We were featured in the Irish Times!
This week’s Biscuit Blog is something a little different. We had a big breakthrough this week and wanted to take this slot to share it with you all – are amazing members!
So drum roll please… WE’VE BEEN FEATURED IN THE IRISH TIMESSSS.
An article written by Conor Pope took time to specially mention our marketplace and the great work it’s doing to encourage shopping locally. With out further ado, here’s what was said:
*as seen originally on irishtimes.com
“A big problem for Irish people is accessibility. They really want to shop locally and support the people in their communities – that is almost in our DNA – but there have been issues when it comes to the ease of doing that online and what our platform wanted to do was make that as comfortable and as pleasurable an experience as possible,” says Tara Prendergast.
Her platform is thebiscuitmarketplace.com, an online platform which allows Irish artists, designers and producers get their products online in a comparatively simple fashion.
But in recent weeks Prendergast has been thinking about more than just the biscuit. “During the pandemic, people have had time to think about their lives and have had time to experience all the amazing local businesses,” she says. “And may of those business have started providing services in a completely different way.”
She suggests that a key focus in the weeks ahead should be “about keeping the money in the community, I think that’s incredibly important. Shopping local is obviously on trend now but it would be so simple to sleepwalk back into way we were I think it’s the responsibility of the media and the Government and influencers and retailers and people like me to campaign for local shopping to become an ongoing thing.”
She says people need to be reminded of the difference small acts can have. “I think it is important to keep telling people that if they spend even €5 more in their local community each week it makes a difference to the people you’re spending your money with. When you spend within your community almost half of what you spend gets recirculated in the local economy, it’s not much more than 10 per cent if you spend with a big multinational retailer and how much goes back into your local community it if you spend with a big online retailer based overseas?”
She concludes with a simple message for everyone. “I think what we could all do is look at three things we could in terms of spending that could make an impact on our local communities this week. Just keep it simple and if just 1,000 people were to do those things, whatever then might be, then it could make an enormous difference to people across the country.”
Just three things? How hard can that be?
Keeping it local – what difference does it make?
1. Help your neighbours. If you shop at locally-owned businesses, more of your money stays in your local community because locally-owned businesses tend to buy goods and serves from other locally-owned businesses.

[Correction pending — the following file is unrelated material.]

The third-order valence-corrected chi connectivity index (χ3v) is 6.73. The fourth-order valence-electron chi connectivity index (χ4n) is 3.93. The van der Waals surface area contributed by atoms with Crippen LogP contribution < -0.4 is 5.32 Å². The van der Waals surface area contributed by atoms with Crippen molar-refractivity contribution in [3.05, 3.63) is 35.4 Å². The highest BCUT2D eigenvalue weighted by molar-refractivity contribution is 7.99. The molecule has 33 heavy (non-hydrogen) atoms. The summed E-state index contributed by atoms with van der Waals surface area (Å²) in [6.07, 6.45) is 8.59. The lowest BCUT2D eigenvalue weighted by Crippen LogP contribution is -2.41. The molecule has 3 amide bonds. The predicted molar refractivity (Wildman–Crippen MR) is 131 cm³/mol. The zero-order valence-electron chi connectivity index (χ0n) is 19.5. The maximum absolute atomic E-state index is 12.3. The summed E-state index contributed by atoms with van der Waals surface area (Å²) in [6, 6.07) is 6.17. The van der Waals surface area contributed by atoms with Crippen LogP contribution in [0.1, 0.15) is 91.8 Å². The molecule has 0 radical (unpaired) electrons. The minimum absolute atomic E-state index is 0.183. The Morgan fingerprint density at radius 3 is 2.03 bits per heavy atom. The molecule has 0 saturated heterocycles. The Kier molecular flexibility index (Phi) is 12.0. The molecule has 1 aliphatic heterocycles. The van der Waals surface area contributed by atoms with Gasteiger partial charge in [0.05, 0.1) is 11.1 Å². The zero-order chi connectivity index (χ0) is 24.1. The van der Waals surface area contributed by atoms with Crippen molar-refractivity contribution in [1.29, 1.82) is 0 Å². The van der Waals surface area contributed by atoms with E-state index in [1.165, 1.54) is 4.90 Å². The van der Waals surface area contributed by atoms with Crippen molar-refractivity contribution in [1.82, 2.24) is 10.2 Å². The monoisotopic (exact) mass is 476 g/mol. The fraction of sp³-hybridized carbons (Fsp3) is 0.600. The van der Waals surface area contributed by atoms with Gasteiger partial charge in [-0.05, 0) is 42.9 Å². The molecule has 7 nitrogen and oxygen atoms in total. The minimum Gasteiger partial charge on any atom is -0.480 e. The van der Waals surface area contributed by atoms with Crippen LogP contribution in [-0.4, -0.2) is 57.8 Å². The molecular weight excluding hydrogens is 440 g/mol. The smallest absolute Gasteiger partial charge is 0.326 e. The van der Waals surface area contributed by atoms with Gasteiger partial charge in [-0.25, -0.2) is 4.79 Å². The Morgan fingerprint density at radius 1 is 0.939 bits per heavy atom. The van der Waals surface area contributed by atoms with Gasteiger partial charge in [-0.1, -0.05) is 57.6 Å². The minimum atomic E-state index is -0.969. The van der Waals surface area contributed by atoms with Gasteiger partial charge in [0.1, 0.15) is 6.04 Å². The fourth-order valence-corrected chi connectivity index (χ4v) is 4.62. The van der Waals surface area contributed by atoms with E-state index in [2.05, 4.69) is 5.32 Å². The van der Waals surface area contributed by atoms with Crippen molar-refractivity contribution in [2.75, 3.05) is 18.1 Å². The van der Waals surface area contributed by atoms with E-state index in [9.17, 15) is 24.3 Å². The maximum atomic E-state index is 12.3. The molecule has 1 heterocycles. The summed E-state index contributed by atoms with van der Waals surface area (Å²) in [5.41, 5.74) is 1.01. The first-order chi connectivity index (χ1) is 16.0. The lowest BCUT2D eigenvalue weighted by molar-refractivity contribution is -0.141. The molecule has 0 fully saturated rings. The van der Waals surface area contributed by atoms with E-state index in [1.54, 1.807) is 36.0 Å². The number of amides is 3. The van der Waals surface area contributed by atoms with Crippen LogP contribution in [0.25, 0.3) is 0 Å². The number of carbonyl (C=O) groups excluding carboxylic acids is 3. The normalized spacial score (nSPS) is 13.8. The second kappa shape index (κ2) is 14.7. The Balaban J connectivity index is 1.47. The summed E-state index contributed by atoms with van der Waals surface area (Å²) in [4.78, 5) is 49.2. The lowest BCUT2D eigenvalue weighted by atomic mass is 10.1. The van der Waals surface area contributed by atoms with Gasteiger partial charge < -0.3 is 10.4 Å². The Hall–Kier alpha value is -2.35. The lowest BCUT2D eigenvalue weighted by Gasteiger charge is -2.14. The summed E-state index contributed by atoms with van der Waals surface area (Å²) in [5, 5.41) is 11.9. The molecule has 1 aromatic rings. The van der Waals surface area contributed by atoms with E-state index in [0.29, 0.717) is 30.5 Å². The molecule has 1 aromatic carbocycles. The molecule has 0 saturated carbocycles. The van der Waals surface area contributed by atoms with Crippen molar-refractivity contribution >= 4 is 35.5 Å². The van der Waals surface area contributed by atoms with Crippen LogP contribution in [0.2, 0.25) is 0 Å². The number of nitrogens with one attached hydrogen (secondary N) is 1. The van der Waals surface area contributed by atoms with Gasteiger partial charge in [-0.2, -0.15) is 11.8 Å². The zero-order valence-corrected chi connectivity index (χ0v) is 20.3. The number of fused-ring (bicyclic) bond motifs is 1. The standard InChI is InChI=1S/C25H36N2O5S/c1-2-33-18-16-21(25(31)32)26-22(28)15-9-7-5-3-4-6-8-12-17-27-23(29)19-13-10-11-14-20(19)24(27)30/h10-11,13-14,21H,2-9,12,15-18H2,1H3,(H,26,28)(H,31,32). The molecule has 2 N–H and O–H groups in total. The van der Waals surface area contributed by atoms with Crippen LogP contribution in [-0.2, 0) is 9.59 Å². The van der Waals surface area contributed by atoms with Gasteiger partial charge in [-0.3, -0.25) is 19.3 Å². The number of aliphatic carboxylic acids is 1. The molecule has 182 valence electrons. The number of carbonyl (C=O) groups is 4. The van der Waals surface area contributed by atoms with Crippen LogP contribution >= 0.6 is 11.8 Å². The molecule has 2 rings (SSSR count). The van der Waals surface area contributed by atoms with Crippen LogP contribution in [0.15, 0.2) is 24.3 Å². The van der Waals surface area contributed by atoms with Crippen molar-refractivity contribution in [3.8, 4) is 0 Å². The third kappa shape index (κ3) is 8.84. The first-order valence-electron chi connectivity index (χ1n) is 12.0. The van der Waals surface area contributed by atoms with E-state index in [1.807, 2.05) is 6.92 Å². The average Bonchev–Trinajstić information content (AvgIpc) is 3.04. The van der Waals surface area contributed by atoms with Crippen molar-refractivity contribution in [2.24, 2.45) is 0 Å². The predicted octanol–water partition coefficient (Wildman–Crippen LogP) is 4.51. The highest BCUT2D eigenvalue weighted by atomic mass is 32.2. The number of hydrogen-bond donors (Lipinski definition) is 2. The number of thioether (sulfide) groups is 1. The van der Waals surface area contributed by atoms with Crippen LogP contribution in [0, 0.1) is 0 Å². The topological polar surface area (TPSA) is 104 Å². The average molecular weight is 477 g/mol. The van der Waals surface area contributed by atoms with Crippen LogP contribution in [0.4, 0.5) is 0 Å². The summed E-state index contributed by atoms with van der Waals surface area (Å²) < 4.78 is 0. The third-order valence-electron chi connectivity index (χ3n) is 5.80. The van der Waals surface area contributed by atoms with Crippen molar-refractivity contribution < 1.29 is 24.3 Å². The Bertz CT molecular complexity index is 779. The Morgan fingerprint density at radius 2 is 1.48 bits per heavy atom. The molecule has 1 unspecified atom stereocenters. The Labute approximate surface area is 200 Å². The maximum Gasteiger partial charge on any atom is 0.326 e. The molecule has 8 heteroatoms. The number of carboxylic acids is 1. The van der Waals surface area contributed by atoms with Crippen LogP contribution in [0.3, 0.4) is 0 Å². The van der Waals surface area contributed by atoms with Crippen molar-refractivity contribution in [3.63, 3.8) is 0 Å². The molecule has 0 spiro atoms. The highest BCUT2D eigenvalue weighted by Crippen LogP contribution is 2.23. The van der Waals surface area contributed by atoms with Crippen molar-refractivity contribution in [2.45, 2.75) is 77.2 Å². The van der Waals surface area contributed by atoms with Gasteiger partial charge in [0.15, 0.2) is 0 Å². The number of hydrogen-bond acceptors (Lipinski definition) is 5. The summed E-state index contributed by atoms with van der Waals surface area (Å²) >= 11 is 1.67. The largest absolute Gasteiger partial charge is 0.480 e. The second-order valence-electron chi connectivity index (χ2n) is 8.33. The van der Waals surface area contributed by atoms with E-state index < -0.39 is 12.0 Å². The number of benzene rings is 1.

2. A charity bounce. Charities have been hit hard by the crisis. While big companies – or at least some of them – contribute to charitable causes on a local level, local companies are likely to do that more frequently and in a more granular way.
3. The country character. While big retailers and online giants undoubtedly have a role to play, do we really want to strip the heart and soul out of our towns and villages by spending all our money with them? The US main street has been decimated by the Walmarts of the world. There will be no point mourning the passing of the shops and businesses that make Ireland unique if we do not support them while they are still here.
4. Think of the environment. Local shops buying local produce from local farms and selling it to local people leave a much smaller carbon footprint than giant retailers flying products in from all over the world to central distribution centres and then driving them all over the country to us. The locally-bought produce tastes better too.
5. Gizza job. The economy is facing enormous challenges in the months ahead as the aftershocks of the pandemic reverberate. If you shop locally you will support local jobs and everyone wins.
6. Better customer service. One of the things people have discovered in recent weeks is the pleasure of doing business with people who know their names. Many people were starved of human contact during the lockdown and the small interactions with local retailers became a lifeline and those local retailers deserve to be rewarded for that as things get back to normal. Not only that, a local retailer who knows who you are is more likely to entertain your complaints and care about looking after you when if there is a problem. Do you really think some AI bot working out of some server farm in Mongolia really cares if you are having a problem with that T-shirt you bought online?
There you have it – the wonderful words of wisdom from our founder Tara beautifully put together by Conor.
To read the full article click here.